Karl Young
Karl Young

I Pity the Poor Immigrant
Writer: Bob Dylan
Mark Bittner: vocal
Bruce Kaphan: harmonium
Karl Young: shakuhachi

Eventually fate led me out to the street, where I spent the next 13 to 14 years. I first started singing “I Pity the Poor Immigrant” during the early part of the time when I was sleeping on the street. I’d quit playing music, but occasionally I’d go to where I had my guitar stashed, take it down to City Lights Bookstore and play for change. It was a desperate period for me. I thought of the song as being about the seeker who’d made a start down the path, but wished he’d never done so after discovering just how hard the journey was. “I Pity the Poor Immigrant” was one of the first songs I recorded—just voice and guitar. I ended up wanting more music on the track than just my guitar and voice, so Bruce Kaphan played simple harmonium and tambourine parts. That was going to be it until one day I heard a shakuhachi player at an art opening. The shakuhachi is a Japanese flute that’s capable of a lonely, haunting sound. I thought it would be perfect for “I Pity the Poor Immigrant.” I introduced myself to the player, Karl Young, who turned out to be a very interesting man. Besides being an expert shakuhachi player, he’s also a nuclear physicist and Zen Buddhist. Karl was willing to record and improvised a beautiful accompaniment. Later, we brought in Joe Kyle Jr. on acoustic bass.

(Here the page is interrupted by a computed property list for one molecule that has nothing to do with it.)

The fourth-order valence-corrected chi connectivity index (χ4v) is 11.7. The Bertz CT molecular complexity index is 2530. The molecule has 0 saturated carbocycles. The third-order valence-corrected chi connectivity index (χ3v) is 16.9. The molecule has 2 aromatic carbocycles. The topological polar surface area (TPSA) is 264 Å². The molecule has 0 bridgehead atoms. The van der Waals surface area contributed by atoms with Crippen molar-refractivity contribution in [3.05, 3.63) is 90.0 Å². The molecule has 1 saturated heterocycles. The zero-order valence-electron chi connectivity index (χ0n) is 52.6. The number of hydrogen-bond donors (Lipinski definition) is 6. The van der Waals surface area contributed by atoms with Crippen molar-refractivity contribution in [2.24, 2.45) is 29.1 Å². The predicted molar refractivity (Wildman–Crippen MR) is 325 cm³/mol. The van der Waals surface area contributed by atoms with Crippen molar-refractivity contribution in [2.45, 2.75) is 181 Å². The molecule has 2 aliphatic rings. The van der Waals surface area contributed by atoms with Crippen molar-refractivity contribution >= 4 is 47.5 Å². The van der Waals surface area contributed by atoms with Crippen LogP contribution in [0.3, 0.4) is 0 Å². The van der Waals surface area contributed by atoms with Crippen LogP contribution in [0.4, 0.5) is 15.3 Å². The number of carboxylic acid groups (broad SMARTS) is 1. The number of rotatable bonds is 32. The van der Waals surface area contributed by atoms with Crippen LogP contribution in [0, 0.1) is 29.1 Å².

After the session with the shakuhachi, Bruce bounced out the day’s work to me, sending it to me across the Internet. But there was a glitch somewhere, and all I received was the harmonium and shakuhachi parts. No voice, no guitar. What I heard was impossibly sad and mournful. Those two instruments working together created a tremendous sorrow. It brought tears to my eyes when I heard it. I loved it so much that I kept the mistake and listened to it over and over. One day I realized that this is the version that works best for me. It should be just my voice, the harmonium, and the shakuhachi. So once I can get back into the studio I’m going to record a new vocal and leave out the other instrumentation (guitar, bass, and tambourine). Provided I can come up with a vocal that complements the beauty of the shakuhachi and harmonium, it will give the song the special quality I was seeking in the first place.